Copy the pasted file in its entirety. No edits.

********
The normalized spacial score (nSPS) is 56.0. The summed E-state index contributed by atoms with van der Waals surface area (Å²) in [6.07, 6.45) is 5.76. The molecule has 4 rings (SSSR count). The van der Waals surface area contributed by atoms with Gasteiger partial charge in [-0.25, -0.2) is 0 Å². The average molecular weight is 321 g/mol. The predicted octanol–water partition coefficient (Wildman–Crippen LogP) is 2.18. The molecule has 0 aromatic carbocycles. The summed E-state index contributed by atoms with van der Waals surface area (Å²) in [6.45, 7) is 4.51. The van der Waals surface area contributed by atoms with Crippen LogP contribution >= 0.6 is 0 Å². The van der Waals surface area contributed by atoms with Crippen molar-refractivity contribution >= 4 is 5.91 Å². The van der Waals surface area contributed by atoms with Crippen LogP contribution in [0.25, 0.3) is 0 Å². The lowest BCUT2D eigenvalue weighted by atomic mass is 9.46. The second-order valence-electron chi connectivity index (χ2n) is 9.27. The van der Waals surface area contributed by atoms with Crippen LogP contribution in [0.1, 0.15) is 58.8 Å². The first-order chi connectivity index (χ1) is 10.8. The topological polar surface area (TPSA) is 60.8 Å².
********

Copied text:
The normalized spacial score (nSPS) is 56.0. The summed E-state index contributed by atoms with van der Waals surface area (Å²) in [6.07, 6.45) is 5.76. The molecule has 4 rings (SSSR count). The van der Waals surface area contributed by atoms with Gasteiger partial charge in [-0.25, -0.2) is 0 Å². The average molecular weight is 321 g/mol. The predicted octanol–water partition coefficient (Wildman–Crippen LogP) is 2.18. The molecule has 0 aromatic carbocycles. The summed E-state index contributed by atoms with van der Waals surface area (Å²) in [6.45, 7) is 4.51. The van der Waals surface area contributed by atoms with Crippen LogP contribution >= 0.6 is 0 Å². The van der Waals surface area contributed by atoms with Crippen molar-refractivity contribution >= 4 is 5.91 Å². The van der Waals surface area contributed by atoms with Crippen LogP contribution in [0.25, 0.3) is 0 Å². The lowest BCUT2D eigenvalue weighted by atomic mass is 9.46. The second-order valence-electron chi connectivity index (χ2n) is 9.27. The van der Waals surface area contributed by atoms with Crippen LogP contribution in [0.1, 0.15) is 58.8 Å². The first-order chi connectivity index (χ1) is 10.8. The topological polar surface area (TPSA) is 60.8 Å².